Most insurance agents I know have regular access to highly qualified prospect lists of people their underwriters want to insure. The insurance companies don’t want them spending a single minute in the field with someone they’re not likely to want to insure. They know that pointing them at the right prospects pays off in both volume and efficiency.

By the way, do you think I’m talking charity here; or even cost? I’m not. Most agents pay for these lists. When I told that to the marketing head of one large lease funding source he told me their brokers would never pay for leads. I told him he needed to get either better brokers or better leads.

In fact, some insurance companies rate their agents by how many leads they buy. That’s their way of identifying a good agent; one who’s willing to invest in working on the exact kind of business they want. You can leave it to chance if you want to, but good brokers will pay for good leads and the result will be that they’ll be calling on the people you want them to be calling on. Who benefits from that?

The second sales skill most insurance companies make sure their agents are good at is using sales tools effectively. Any salesperson, (of any experience level), who is not using sales tools, is not selling as effectively, or as easily, as he or she could be. I also think most salespeople who aren’t using them know that, instinctively. So why wouldn’t they use them? They don’t have them; plain and simple. Absent having them, they avoid sales situations where they’d be most helpful; in-person sales calls on real discerning customers who have multiple choices available to them— the very prospects that are the most likely to be saleable and approvable.

My experience as a trainer and consultant has convinced me that this, in turn, is what drives many brokers towards the harder-to-control and more competitive phone and Internet-type sales and sales to subprime credit prospects. Most funding sources I know, value the local, in-person type of sales more, though. Insurance companies recognize this, too. There’s an online market for simple policies but the premier prospects still want someone to sit down with them and craft custom plans. The premier insurance companies want to be sure their agents are both comfortable and effective in that market, and they make sure their agents have the sales tools to be so.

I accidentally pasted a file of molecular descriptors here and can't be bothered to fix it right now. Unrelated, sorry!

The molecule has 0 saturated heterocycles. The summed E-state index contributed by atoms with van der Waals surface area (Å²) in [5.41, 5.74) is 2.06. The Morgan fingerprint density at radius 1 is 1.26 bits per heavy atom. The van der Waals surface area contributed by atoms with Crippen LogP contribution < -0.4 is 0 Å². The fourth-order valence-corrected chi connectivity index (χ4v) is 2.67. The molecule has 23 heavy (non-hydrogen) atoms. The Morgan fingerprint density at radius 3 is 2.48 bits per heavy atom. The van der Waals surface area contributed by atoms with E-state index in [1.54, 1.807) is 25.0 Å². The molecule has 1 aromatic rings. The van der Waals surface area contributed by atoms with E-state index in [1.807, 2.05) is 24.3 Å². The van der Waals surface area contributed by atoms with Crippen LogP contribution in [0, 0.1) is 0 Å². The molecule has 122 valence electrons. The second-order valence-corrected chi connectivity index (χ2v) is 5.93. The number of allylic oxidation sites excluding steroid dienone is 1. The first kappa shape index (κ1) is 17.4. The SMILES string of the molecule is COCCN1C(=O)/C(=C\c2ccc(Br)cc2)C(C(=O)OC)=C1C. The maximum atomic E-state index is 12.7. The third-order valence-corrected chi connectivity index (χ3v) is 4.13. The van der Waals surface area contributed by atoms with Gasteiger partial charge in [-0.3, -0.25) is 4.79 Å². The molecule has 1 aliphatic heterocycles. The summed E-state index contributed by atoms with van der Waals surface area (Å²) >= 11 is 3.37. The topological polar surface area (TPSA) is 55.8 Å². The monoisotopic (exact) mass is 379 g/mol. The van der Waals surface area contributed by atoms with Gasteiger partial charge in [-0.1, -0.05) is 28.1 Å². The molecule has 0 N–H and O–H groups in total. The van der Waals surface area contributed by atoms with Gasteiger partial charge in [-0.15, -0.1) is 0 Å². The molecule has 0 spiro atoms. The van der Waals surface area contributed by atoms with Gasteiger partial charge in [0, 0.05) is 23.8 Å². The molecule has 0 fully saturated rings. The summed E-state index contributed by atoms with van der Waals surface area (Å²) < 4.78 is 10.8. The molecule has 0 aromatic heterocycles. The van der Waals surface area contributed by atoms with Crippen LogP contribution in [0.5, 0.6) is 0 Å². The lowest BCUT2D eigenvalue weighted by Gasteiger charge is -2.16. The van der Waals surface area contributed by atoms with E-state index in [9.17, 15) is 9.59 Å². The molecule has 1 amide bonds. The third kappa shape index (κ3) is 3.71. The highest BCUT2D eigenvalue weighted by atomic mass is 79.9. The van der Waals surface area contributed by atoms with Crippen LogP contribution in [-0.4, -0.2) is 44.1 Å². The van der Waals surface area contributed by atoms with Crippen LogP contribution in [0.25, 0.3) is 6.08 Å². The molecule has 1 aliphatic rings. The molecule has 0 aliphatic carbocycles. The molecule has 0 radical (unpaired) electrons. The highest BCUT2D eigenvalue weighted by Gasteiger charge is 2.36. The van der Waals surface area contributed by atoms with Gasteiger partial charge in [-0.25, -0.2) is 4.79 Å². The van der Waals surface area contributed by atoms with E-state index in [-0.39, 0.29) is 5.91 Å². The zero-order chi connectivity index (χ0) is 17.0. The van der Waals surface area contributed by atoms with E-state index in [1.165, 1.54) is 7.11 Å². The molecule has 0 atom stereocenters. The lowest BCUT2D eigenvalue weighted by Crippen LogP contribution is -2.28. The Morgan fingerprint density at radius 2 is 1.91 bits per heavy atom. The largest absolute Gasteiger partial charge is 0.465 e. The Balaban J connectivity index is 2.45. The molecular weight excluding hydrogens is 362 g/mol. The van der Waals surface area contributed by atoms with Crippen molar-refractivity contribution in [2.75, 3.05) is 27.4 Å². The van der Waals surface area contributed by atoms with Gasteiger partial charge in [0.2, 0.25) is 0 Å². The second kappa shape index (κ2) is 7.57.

In 17 years of independent equipment lease brokering, I’ve never been offered an effective sales tool. I’ve been offered brochures, pricing sheets and lists of credit requirements, but never anything that in any way dealt with the three or four most common sales hurdles I regularly face.

In another venue, a year or so ago, I spoke about one such tool that I developed on my own out of necessity. I was swamped with requests for it. Brokers are desperately hungry for things that can help them. It was incredibly simple and the kind of thing that any and every funding source should have been providing to each and every one of their brokers since using it made both my job and my funding source’s job easier.

The insurance companies I’ve observed don’t take that chance. They constantly monitor feedback from the field and make sure they’re continually producing and updating solid, professional and effective sales tools that can help their agents deliver the specific kind of sales they’re looking for. Not only does it help them get the sales they want, it helps make sure those sales are made in a consistent way. That, in turn, can dramatically lower after-sales service call issues.

Among agents, providing effective sales tools are some of the most commonly cited loyalty engendering things a company can do. You show a broker something that helps easily close the kind of approvable sale you both want in the way you both want to close it and see what happens. That broker will go where those easy sales are; and then do so over and over again. Who benefits from that?

Do you think you’re in a competitive, commoditized business? What do you think the life insurance business is? I’m not saying they have all the answers or even that they’re the only industry doing these things right. It is, however, a business I’ve observed closely and there is a lot we can learn from it, particularly as it relates to selling through independent brokers. Stop reacting to whatever your brokers are finding and, instead, start really putting them to work for you by pointing them to the business you want to write, and equipping them with the tools they need to close it in the way you want it closed.

Let me put it another way; the way I like to look at things. Would you rather have your company sell this way, or would you rather compete against the company that does? That’s your choice.

Gerry Egan HeadshotGerry Egan has been arranging equipment leases for more than 30 years, starting as a vendor, then working for a direct funder, and for more than 16 years as owner of TecSource, Inc. TecSource® brokers leases, holds its own leases and manages the leasing portfolio of a private, business-only bank. Egan is a past-president of NAELB and a frequent presenter at industry conferences. He recently wrote, presented and produced the first three of NAELB’s online video distance learning programs. Egan appreciates feedback and can be reached at, or through his training site,